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PM to defend Pakistan ties in Parliament

PM to defend Pakistan ties in Parliament
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First Published: Tue, Jul 28 2009. 06 23 PM IST
Updated: Tue, Jul 28 2009. 06 23 PM IST
New Delhi: Prime Minister Manmohan Singh will defend efforts to improve ties with Pakistan in a Parliament debate on Wednesday after criticism by Opposition groups that he had conceded ground to the neighbour.
Singh signed a joint statement with his Pakistani counterpart Yusuf Raza Gilani during a meeting in Egypt this month agreeing to delink the issue of terrorism from the broader peace process.
Opposition leaders saw the statement as a departure from New Delhi’s stand that a resumption of dialogue could only take place if Pakistan acted against the militants it believed were behind last year’s Mumbai attacks.
Singh appeared at a new conference shortly afterwards, ruling out resumption of talks with Pakistan until the Mumbai attackers were brought to justice. But critics said the damage had been done.
“The Prime Minister must answer why he agreed to a joint statement that disrupts a national consensus that dialogue cannot resume against Pakistan unless strong measures against militants are taken,” Sushma Swaraj, a senior leader of the Hindu nationalist Bharatiya Janata Party, told reporters.
Singh also drew flak for agreeing to include in the joint statement a reference to the Pakistani province of Baluchistan, where Pakistan accuses India of fomenting an insurgency. New Delhi denies the charge.
Ahead of the debate in Parliament, Singh’s Congress party closed ranks behind him on the approach to Pakistan.
“There is no issue at all. The party is firmly behind the Prime Minister,” Congress spokesman Janardhan Dwivedi told reporters.
But analysts said many members of Congress party saw his policy on Pakistan as risky in a country where distrust of its nuclear-armed neighbour runs deep and any concession is viewed with suspicion.
“Privately there is enormous pressure from within the party on Manmohan Singh for signing that joint statement, but they will stick together as resuming peace talks with Pakistan is very much on the cards,” said Amulya Ganguli, a political analyst.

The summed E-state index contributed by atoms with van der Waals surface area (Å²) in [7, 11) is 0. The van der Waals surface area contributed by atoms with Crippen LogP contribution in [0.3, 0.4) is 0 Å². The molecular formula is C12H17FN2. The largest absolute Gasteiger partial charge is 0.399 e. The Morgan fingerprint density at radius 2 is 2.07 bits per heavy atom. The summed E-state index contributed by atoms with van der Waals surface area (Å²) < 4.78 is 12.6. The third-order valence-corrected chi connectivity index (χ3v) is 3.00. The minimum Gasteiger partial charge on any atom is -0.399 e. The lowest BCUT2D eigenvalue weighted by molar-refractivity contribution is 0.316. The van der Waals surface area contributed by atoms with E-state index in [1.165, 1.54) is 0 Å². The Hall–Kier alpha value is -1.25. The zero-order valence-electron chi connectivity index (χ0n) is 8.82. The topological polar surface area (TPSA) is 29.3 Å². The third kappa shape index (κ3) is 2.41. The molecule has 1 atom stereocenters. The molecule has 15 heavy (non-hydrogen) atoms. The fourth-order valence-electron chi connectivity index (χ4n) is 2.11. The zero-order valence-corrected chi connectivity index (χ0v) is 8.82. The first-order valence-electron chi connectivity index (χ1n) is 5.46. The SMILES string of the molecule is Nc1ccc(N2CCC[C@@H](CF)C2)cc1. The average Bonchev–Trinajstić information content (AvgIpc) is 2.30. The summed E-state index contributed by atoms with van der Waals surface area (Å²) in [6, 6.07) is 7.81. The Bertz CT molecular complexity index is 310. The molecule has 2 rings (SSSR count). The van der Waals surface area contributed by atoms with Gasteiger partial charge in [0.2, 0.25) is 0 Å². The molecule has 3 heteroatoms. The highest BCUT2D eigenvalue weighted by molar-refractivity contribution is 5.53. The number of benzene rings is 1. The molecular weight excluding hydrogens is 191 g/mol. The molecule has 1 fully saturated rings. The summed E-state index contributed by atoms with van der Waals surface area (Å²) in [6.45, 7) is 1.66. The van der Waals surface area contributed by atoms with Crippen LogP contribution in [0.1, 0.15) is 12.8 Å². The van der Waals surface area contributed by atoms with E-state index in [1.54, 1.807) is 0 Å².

India broke off a four-year-long formal peace process after the attacks on Mumbai by Pakistan-based militants who India says must have been helped by Pakistani security agents.
Re-starting Peace Process
Singh is expected to speak at the end of a parliamentary discussion on recent foreign policy issues. The debate could indicate how far the government could go to normalise relations with Pakistan and restart the peace process, analysts say.
“I think he would say that he has taken the step because he wants to normalise relations with Pakistan and it was was upto Pakistan now to reciprocate,” Kuldip Nayar, a New Delhi-based political commentator, said.
Islamabad denies state agencies had any role in the Mumbai attacks that killed 175 people and says it will prosecute those accused of involvement in the attacks.
But Pakistan wants India to return to peace talks without conditions such as action against Mumbai attack planners and militant groups India blames for carrying out bombings in Indian cities..
The US also wants the two sides to return to a dialogue so that Pakistan can concentrate on fighting the Taliban and Al-Qaida militants on its western borders..
Reflecting its continuing concerns over New Delhi, Pakistan said India’s launch of its first nuclear-powered submarine capable of carrying ballistic missiles was “detrimental to regional peace and stability.”
Pakistan will take steps to safeguard its own security, the foreign ministry said, following Sunday’s launch of the submarine, part of a $2.9 billion Indian plan to build five such submarines.
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First Published: Tue, Jul 28 2009. 06 23 PM IST